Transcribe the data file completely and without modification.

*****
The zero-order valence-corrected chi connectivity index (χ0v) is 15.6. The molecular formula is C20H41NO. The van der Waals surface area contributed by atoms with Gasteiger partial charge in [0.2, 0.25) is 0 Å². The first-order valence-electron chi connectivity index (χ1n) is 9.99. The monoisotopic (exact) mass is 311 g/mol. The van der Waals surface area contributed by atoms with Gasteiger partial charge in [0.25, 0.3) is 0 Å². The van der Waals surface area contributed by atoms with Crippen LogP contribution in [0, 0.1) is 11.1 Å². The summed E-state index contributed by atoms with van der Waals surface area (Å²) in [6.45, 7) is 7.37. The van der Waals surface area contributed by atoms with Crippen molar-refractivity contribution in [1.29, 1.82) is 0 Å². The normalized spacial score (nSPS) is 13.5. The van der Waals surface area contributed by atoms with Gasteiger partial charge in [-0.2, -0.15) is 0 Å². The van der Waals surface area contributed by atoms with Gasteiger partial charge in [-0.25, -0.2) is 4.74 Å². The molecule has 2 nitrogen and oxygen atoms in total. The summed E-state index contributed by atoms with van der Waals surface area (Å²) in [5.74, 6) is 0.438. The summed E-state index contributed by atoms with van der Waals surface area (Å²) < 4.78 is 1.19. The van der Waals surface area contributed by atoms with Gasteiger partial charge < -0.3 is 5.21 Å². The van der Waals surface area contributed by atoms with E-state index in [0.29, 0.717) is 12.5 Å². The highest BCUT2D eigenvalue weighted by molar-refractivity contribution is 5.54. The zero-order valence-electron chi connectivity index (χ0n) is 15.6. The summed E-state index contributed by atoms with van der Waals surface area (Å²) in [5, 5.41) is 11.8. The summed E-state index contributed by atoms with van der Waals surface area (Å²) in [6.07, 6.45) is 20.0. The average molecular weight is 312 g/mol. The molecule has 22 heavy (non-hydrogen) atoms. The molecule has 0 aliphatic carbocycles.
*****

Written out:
The zero-order valence-corrected chi connectivity index (χ0v) is 15.6. The molecular formula is C20H41NO. The van der Waals surface area contributed by atoms with Gasteiger partial charge in [0.2, 0.25) is 0 Å². The first-order valence-electron chi connectivity index (χ1n) is 9.99. The monoisotopic (exact) mass is 311 g/mol. The van der Waals surface area contributed by atoms with Gasteiger partial charge in [0.25, 0.3) is 0 Å². The van der Waals surface area contributed by atoms with Crippen LogP contribution in [0, 0.1) is 11.1 Å². The summed E-state index contributed by atoms with van der Waals surface area (Å²) in [6.45, 7) is 7.37. The van der Waals surface area contributed by atoms with Crippen molar-refractivity contribution in [1.29, 1.82) is 0 Å². The normalized spacial score (nSPS) is 13.5. The van der Waals surface area contributed by atoms with Gasteiger partial charge in [-0.2, -0.15) is 0 Å². The van der Waals surface area contributed by atoms with Gasteiger partial charge in [-0.25, -0.2) is 4.74 Å². The molecule has 2 nitrogen and oxygen atoms in total. The summed E-state index contributed by atoms with van der Waals surface area (Å²) in [5.74, 6) is 0.438. The summed E-state index contributed by atoms with van der Waals surface area (Å²) < 4.78 is 1.19. The van der Waals surface area contributed by atoms with Gasteiger partial charge < -0.3 is 5.21 Å². The van der Waals surface area contributed by atoms with E-state index in [0.29, 0.717) is 12.5 Å². The highest BCUT2D eigenvalue weighted by molar-refractivity contribution is 5.54. The zero-order valence-electron chi connectivity index (χ0n) is 15.6. The summed E-state index contributed by atoms with van der Waals surface area (Å²) in [5, 5.41) is 11.8. The summed E-state index contributed by atoms with van der Waals surface area (Å²) in [6.07, 6.45) is 20.0. The average molecular weight is 312 g/mol. The molecule has 22 heavy (non-hydrogen) atoms. The molecule has 0 aliphatic carbocycles.